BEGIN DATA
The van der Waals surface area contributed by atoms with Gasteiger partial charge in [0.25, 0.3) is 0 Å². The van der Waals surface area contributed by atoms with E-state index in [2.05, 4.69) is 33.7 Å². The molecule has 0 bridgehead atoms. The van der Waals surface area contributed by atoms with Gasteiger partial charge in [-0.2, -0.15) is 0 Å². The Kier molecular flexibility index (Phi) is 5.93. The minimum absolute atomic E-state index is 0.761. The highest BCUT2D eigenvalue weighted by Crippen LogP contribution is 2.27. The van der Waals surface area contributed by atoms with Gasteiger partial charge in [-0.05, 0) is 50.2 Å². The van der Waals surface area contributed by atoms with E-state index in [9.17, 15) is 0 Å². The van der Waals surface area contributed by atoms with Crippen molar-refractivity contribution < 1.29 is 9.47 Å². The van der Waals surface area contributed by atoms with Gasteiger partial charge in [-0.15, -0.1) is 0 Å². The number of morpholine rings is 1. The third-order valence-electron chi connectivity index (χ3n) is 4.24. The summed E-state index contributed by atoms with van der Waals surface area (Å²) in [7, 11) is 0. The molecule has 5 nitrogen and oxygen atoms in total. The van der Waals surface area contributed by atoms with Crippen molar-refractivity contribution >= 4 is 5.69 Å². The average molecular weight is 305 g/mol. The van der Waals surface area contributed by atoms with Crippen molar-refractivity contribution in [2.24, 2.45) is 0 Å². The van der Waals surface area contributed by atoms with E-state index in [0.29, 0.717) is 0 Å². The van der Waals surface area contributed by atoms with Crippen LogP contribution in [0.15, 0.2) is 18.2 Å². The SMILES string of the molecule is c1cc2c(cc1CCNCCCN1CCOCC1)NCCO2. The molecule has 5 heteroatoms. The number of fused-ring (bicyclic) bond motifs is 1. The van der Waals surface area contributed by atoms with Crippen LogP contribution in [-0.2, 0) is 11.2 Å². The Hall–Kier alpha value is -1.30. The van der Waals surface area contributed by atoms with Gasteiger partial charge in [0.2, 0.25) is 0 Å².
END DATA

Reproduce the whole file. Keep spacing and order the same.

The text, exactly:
The van der Waals surface area contributed by atoms with Gasteiger partial charge in [0.25, 0.3) is 0 Å². The van der Waals surface area contributed by atoms with E-state index in [2.05, 4.69) is 33.7 Å². The molecule has 0 bridgehead atoms. The van der Waals surface area contributed by atoms with Gasteiger partial charge in [-0.2, -0.15) is 0 Å². The Kier molecular flexibility index (Phi) is 5.93. The minimum absolute atomic E-state index is 0.761. The highest BCUT2D eigenvalue weighted by Crippen LogP contribution is 2.27. The van der Waals surface area contributed by atoms with Gasteiger partial charge in [-0.05, 0) is 50.2 Å². The van der Waals surface area contributed by atoms with E-state index in [9.17, 15) is 0 Å². The van der Waals surface area contributed by atoms with Crippen molar-refractivity contribution < 1.29 is 9.47 Å². The van der Waals surface area contributed by atoms with Gasteiger partial charge in [-0.15, -0.1) is 0 Å². The number of morpholine rings is 1. The third-order valence-electron chi connectivity index (χ3n) is 4.24. The summed E-state index contributed by atoms with van der Waals surface area (Å²) in [7, 11) is 0. The molecule has 5 nitrogen and oxygen atoms in total. The van der Waals surface area contributed by atoms with Crippen molar-refractivity contribution >= 4 is 5.69 Å². The average molecular weight is 305 g/mol. The van der Waals surface area contributed by atoms with Crippen molar-refractivity contribution in [2.24, 2.45) is 0 Å². The van der Waals surface area contributed by atoms with E-state index in [0.29, 0.717) is 0 Å². The van der Waals surface area contributed by atoms with Crippen LogP contribution in [0.15, 0.2) is 18.2 Å². The SMILES string of the molecule is c1cc2c(cc1CCNCCCN1CCOCC1)NCCO2. The molecule has 5 heteroatoms. The number of fused-ring (bicyclic) bond motifs is 1. The van der Waals surface area contributed by atoms with Crippen LogP contribution in [-0.2, 0) is 11.2 Å². The Hall–Kier alpha value is -1.30. The van der Waals surface area contributed by atoms with Gasteiger partial charge in [0.2, 0.25) is 0 Å².